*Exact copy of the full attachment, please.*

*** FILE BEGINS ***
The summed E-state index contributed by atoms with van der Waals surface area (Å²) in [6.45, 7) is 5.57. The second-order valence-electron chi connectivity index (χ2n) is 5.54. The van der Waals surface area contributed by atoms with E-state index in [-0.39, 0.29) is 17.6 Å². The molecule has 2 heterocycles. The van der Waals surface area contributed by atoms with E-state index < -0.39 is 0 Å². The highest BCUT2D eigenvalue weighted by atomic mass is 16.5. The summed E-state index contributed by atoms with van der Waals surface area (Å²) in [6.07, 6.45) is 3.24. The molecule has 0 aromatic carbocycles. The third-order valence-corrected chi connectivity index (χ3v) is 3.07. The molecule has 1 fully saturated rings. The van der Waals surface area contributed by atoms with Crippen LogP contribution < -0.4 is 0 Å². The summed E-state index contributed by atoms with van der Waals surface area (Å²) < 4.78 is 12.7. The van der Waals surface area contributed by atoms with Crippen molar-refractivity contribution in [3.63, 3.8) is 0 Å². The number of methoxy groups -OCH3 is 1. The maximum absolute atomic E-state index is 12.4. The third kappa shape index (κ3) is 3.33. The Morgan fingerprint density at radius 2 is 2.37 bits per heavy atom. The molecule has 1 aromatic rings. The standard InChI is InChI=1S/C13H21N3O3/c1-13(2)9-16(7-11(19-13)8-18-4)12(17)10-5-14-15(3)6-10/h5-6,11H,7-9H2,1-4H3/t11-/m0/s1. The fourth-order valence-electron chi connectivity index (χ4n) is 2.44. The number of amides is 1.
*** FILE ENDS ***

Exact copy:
The summed E-state index contributed by atoms with van der Waals surface area (Å²) in [6.45, 7) is 5.57. The second-order valence-electron chi connectivity index (χ2n) is 5.54. The van der Waals surface area contributed by atoms with E-state index in [-0.39, 0.29) is 17.6 Å². The molecule has 2 heterocycles. The van der Waals surface area contributed by atoms with E-state index < -0.39 is 0 Å². The highest BCUT2D eigenvalue weighted by atomic mass is 16.5. The summed E-state index contributed by atoms with van der Waals surface area (Å²) in [6.07, 6.45) is 3.24. The molecule has 0 aromatic carbocycles. The third-order valence-corrected chi connectivity index (χ3v) is 3.07. The molecule has 1 fully saturated rings. The van der Waals surface area contributed by atoms with Crippen LogP contribution < -0.4 is 0 Å². The summed E-state index contributed by atoms with van der Waals surface area (Å²) < 4.78 is 12.7. The van der Waals surface area contributed by atoms with Crippen molar-refractivity contribution in [3.63, 3.8) is 0 Å². The number of methoxy groups -OCH3 is 1. The maximum absolute atomic E-state index is 12.4. The third kappa shape index (κ3) is 3.33. The Morgan fingerprint density at radius 2 is 2.37 bits per heavy atom. The molecule has 1 aromatic rings. The standard InChI is InChI=1S/C13H21N3O3/c1-13(2)9-16(7-11(19-13)8-18-4)12(17)10-5-14-15(3)6-10/h5-6,11H,7-9H2,1-4H3/t11-/m0/s1. The fourth-order valence-electron chi connectivity index (χ4n) is 2.44. The number of amides is 1.